In C99, the last member of a struct may be an array with no bounds expression, called a flexible array member. A struct ending with a flexible array member allows you to have a struct object that ends with an array of any size you choose, if you are willing to do a little extra work. In fact, every different object with that struct type may end in a different-sized array.

The C99 compiler treats the flexible array member mostly like it is a zero-length array (ignoring the fact that zero-length arrays are invalid in C). So, the size of struct containing the flexible array member is identical to the offset in bytes of the flexible array member. If you just declare an object of a struct type with a flexible array member, you get an object that behaves normally except that no space is allocated for the elements of the flexible array member, and thus it is invalid to attempt to use those array elements.

If that was the full story of flexible array members, they would not be very useful. But, that brings us to that matter of extra work: if you allocate a struct with a flexible array member yourself on the heap, you control how much memory the object uses. If you allocate extra memory, it can be used for the elements of the flexible array member. It is valid to access any flexible array elements for which you allocated space. For example, if you allocate enough extra space for a three-element array, you can access elements zero through two of the flexible array member.

Listing 1 shows the use of a flexible array member. Some programming languages store strings not as a zero-terminated sequence of bytes like C, but as a count followed by the number of bytes specified by the value of the count. PL/I uses such a representation for its “varying strings.” Java uses a similar representation (including an extra descriptor member) for string literals in class files. In Listing 1, the struct PLIstring gives the layout of a PL/I string. The member s is the flexible array member whose elements hold the characters in the string. The function toPLI converts the C string that is its argument into a newly allocated PL/I string on the heap. Note that a call to malloc passes not just the size of struct PLIstring, which is the size of the struct without any array elements, but it adds the size of the array that is to appear at the end of this particular PLIstring object, which is the value len.

If you run the program in Listing 1 using the command:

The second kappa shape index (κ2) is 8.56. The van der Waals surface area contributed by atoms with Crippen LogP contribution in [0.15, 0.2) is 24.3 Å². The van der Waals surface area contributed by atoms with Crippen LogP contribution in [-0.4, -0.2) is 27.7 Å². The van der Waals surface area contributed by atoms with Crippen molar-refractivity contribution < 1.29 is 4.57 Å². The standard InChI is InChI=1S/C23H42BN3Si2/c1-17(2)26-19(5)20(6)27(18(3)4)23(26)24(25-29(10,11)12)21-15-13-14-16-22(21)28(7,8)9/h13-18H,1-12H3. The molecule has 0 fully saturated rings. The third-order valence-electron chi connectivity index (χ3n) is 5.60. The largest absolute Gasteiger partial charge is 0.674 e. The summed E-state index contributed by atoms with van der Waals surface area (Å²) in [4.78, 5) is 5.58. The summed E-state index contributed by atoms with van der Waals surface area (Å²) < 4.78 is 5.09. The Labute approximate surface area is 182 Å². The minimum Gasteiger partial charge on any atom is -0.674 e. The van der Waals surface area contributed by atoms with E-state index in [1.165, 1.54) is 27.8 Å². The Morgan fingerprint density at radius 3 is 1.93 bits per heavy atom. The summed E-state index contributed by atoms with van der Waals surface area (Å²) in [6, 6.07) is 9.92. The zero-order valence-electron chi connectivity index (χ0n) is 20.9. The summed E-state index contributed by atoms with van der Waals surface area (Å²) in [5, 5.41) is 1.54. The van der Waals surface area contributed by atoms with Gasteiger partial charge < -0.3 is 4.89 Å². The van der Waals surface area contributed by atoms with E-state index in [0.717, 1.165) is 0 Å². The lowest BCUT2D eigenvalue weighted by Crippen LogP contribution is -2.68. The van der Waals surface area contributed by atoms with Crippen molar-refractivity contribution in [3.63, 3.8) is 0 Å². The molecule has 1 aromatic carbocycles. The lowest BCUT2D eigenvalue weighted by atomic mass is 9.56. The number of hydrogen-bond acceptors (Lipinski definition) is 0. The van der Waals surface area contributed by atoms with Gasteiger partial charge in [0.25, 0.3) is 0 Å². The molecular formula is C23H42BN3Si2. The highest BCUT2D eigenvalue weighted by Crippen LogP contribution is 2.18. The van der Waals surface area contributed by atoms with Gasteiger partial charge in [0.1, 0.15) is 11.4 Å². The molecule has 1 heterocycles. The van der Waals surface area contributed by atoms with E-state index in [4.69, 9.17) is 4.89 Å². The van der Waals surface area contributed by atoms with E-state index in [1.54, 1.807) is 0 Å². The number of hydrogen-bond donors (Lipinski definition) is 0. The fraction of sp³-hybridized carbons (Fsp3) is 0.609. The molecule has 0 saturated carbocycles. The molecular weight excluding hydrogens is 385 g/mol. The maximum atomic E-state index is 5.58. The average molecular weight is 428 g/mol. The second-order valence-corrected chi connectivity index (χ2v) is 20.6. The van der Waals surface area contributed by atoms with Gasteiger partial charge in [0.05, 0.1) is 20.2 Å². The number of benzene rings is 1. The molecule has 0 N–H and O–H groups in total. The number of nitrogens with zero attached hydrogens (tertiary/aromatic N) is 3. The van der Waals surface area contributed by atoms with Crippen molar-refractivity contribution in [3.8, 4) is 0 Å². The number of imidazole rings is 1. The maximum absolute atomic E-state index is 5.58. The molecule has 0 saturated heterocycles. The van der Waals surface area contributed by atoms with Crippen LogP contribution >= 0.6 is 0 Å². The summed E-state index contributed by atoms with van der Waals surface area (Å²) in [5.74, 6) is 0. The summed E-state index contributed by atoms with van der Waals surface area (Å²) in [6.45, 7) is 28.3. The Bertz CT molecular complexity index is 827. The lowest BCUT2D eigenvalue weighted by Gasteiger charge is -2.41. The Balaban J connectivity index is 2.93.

listing1 this is a test

you get the output (the first line is system specific):

count=12, s="listing1.exe"
count=4, s="this"
count=2, s="is"
count=1, s="a"
count=4, s="test"

There are various rules that flexible array members must follow:

Unlike VLAs, the C implementation keeps no run-time information about the size of a flexible array member. It is the programmer’s responsibility to allocate the space for the array and remember the number of elements in the array. If you assign a struct with a flexible array member or pass it as an argument to a function (not through a pointer), then the compiler generates code based on its compile-time information about the struct type. Since the compiler believes that the flexible array member has no elements, no elements will be copied during assignment. If you want to assign structs that contain flexible array elements, you must make sure the target has the proper amount of memory allocated and then use memcpy or a loop to copy the flexible array elements.

As mentioned before, some pre-C99 compilers permit flexible array members. Some of those compilers use a slightly different syntax: rather than the flexible array member having no bounds inside the [], the compilers permit the array bounds to be zero. (Officially, arrays of zero elements are not permitted in C.) Programs that use the [0] form of the extension can be converted to C99 merely by removing the 0.

Unfortunately, in some cases, programmers relied on tricks before C99 to get the effect of flexible array members. Perhaps the most common form of that trick is to declare the fake flexible array with bounds 1. When allocating the struct with malloc, extra space for an array of one less than the desired number of elements was allocated since the struct already had one element built in. While this technique is likely to work for most C and C++ implementations, it does break the rules. A small number of C implementations generate code to check if array indexes are in bounds, and they will complain about any index other than 0 being used with the fake flexible array. (Such checking is automatically turned off when using a real C99 flexible array.)


[1] Randy Meyers. “The New C: Why Variable Length Arrays?” C/C++ Users Journal, October 2001.

[2] Randy Meyers. “The New C: Variable Length Arrays, Part 2,” C/C++ Users Journal, December 2001.

[3] Randy Meyers. “The New C: Variable Length Arrays, Part 3: Pointers and Parameters,” C/C++ Users Journal, January 2002.

Randy Meyers is a consultant providing training and mentoring in C, C++, and Java. He is the current chair of J11, the ANSI C committee, and previously was a member of J16 (ANSI C++) and the ISO Java Study Group. He worked on compilers for Digital Equipment Corporation for 16 years and was Project Architect for DEC C and C++. He can be reached at rmeyers@ix.netcom.com.